The Bank began collecting Scheme loan data from the 24 Scheme lenders in July 2021, where lenders provide data to the Bank via a collections system. The Bank said that it holds loan data from lenders across 70 different data points, including the name and address of the borrower, term of the loan and size.
It explained that it was aggregating this data from all of the Scheme lenders and interrogating it to spot trends and errors. Despite the Department and the Bank telling us that they had a “rich” and “comprehensive” loan dataset, the NAO found that lender data can be unreliable as the system depends on lenders submitting accurate and timely data, and each lender reports it on a different basis.
Some lenders might choose not to report suspected fraud, which makes comparisons subjective; while some lenders do not share their underlying data. The Bank wrote to us and told us that it was working with lenders to understand what was driving these differences, such as different business models, or that some lenders might not have had a pre-existing relationship with Scheme borrowers.
In addition, although the government knew from the start that it had limited fraud prevention measures in place, it was also slow to introduce detection and post-loan controls. It took eight months to bring in processes to verify borrowers’ self-declared turnover against existing HMRC data - by which time 93% of the loans by value had been issued.
BEIS did introduce a check to identify and prevent multiple applications, but only did so a month after the scheme’s launch. By the time this had been made mandatory, 60% of loans had already been made. The Department said that the delay was because of the time needed to set up data sharing processes. The Bank said that it has identified 13,000 possible duplicate loan applications.
Repeating past mistakes
The Committee had previously asked the government to use the lessons from this Scheme to inform future schemes, asking for examples of where this has been applied. BEIS said that one such lesson is that it has applied different data requirements on lenders for the new Recovery Loan Scheme and that it has made “big progress” on its capability on data and data sharing.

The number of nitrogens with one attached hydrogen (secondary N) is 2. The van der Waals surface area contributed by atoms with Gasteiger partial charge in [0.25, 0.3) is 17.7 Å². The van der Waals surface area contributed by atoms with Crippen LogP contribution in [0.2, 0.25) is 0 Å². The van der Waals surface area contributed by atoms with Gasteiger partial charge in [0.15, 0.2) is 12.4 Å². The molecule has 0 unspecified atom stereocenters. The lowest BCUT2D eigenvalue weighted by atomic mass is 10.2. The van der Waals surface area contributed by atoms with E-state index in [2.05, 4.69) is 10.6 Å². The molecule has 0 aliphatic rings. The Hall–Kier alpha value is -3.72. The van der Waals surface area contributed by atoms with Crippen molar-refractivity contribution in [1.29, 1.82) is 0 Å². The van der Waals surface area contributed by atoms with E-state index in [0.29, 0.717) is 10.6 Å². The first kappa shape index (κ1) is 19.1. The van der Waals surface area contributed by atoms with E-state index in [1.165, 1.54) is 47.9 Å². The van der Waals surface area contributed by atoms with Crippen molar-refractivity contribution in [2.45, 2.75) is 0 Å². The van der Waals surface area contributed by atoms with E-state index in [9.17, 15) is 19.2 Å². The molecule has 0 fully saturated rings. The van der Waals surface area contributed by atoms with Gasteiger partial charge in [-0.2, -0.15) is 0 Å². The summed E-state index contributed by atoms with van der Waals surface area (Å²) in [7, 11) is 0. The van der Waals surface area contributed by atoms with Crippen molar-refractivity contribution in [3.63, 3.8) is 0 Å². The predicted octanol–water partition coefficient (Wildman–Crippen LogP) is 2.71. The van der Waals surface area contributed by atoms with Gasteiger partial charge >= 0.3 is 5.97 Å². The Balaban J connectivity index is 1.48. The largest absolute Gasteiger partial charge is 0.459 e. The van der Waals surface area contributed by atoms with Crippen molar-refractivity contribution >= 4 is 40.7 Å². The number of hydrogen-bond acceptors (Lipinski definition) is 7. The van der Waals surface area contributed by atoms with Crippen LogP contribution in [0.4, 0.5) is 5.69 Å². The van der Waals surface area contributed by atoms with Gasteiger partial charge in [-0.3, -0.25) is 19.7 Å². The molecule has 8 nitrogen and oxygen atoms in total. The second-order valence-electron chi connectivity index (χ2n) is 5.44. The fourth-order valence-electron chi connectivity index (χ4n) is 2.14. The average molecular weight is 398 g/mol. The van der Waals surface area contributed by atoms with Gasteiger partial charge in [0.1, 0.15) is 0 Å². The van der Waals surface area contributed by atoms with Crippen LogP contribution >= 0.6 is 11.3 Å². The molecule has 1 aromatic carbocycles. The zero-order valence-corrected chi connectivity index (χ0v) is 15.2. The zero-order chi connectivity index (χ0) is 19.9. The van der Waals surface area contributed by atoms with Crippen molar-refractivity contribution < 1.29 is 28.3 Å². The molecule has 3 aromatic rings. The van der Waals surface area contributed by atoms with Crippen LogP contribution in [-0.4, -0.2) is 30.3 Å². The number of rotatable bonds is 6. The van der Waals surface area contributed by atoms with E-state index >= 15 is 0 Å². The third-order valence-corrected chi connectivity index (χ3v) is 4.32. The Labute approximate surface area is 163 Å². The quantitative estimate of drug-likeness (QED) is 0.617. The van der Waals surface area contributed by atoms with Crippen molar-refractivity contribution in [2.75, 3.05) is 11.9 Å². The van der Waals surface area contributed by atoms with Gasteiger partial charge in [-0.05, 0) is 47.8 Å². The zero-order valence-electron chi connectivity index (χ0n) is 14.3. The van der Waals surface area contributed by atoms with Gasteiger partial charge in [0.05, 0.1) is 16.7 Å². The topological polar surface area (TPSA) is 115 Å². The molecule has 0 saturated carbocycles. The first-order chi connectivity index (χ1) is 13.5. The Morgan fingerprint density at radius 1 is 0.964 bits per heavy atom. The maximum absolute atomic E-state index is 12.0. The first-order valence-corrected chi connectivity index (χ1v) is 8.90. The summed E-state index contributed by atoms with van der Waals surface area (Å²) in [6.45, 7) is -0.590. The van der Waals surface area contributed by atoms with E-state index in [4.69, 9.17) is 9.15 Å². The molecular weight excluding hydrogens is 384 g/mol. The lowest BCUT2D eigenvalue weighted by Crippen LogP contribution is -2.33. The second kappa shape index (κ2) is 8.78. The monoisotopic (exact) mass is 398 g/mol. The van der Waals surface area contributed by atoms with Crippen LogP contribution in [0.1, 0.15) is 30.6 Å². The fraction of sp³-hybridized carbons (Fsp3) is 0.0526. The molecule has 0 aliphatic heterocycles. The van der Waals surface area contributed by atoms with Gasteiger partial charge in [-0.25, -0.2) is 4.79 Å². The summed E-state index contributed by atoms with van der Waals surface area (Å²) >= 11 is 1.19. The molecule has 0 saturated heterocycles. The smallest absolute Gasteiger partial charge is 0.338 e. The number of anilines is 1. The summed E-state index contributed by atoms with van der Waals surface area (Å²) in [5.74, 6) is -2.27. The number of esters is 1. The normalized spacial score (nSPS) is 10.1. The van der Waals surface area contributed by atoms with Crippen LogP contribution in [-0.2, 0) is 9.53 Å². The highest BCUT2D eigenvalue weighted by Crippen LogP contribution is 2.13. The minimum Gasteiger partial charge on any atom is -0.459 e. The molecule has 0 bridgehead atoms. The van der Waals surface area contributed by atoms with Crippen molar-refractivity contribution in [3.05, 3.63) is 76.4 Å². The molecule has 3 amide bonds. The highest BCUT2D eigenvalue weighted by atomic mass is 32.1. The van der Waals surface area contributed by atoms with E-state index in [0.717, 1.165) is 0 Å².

The department said that such data capability would put it in a “stronger position” if it were to do something similar again.
However, the Committee was displayed that BEIS had not identified and used lessons from when it supported businesses during the 2008 financial crisis - meaning that it essentially repeated past mistakes. The report notes:
Neither the Department nor the Bank foresaw the desperate situation that the economy found itself in as a result of the pandemic, and they maintained that it was not something government would have planned for.
The Bank, however, recognized that it would have been in a better starting position for delivering loans if it had invested in data management and IT infrastructure earlier. The Department acknowledged that ‘corporate memory’ was a challenge, and we welcome the Department’s planned evaluation of the Scheme to draw lessons learnt.
However, neither the Department nor the Bank provided any plans on how it intends to share the lessons-learned across government.
We’ve been here before and I’m sure we will be here again. The government’s approach to data use and sharing of data needs significant improvement. There are of course challenges, but too often departments operate in silos, building what they perceive to be kingdoms. Yes, checks and balances and privacy needs to be at the core, but if governments want to protect taxpayers money, they need to figure out ways to safely use, understand and share their valuable data assets.